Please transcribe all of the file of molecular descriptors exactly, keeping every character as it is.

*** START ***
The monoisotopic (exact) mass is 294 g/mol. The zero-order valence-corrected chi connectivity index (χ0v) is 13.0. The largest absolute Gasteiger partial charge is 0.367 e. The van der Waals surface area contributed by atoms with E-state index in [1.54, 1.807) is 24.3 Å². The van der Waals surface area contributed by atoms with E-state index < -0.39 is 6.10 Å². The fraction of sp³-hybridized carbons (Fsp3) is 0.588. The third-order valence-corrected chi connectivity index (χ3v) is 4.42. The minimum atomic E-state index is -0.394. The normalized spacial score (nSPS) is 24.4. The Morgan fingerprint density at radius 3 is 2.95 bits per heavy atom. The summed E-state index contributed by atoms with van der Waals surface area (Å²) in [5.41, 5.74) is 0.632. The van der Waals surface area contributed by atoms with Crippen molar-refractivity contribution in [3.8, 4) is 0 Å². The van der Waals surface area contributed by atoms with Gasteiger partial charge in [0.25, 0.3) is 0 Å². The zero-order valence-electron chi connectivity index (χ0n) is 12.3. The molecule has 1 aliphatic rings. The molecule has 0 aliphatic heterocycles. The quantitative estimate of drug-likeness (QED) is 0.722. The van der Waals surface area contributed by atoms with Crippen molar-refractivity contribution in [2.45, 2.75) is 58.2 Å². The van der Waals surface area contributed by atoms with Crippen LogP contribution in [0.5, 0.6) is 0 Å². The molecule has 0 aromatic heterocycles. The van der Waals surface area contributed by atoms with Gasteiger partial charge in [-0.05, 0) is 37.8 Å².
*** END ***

The monoisotopic (exact) mass is 294 g/mol. The zero-order valence-corrected chi connectivity index (χ0v) is 13.0. The largest absolute Gasteiger partial charge is 0.367 e. The van der Waals surface area contributed by atoms with E-state index in [1.54, 1.807) is 24.3 Å². The van der Waals surface area contributed by atoms with E-state index < -0.39 is 6.10 Å². The fraction of sp³-hybridized carbons (Fsp3) is 0.588. The third-order valence-corrected chi connectivity index (χ3v) is 4.42. The minimum atomic E-state index is -0.394. The normalized spacial score (nSPS) is 24.4. The Morgan fingerprint density at radius 3 is 2.95 bits per heavy atom. The summed E-state index contributed by atoms with van der Waals surface area (Å²) in [5.41, 5.74) is 0.632. The van der Waals surface area contributed by atoms with Crippen molar-refractivity contribution in [3.8, 4) is 0 Å². The van der Waals surface area contributed by atoms with Gasteiger partial charge in [0.25, 0.3) is 0 Å². The zero-order valence-electron chi connectivity index (χ0n) is 12.3. The molecule has 1 aliphatic rings. The molecule has 0 aliphatic heterocycles. The quantitative estimate of drug-likeness (QED) is 0.722. The van der Waals surface area contributed by atoms with Crippen molar-refractivity contribution in [2.45, 2.75) is 58.2 Å². The van der Waals surface area contributed by atoms with Crippen LogP contribution in [0.5, 0.6) is 0 Å². The molecule has 0 aromatic heterocycles. The van der Waals surface area contributed by atoms with Gasteiger partial charge in [-0.05, 0) is 37.8 Å².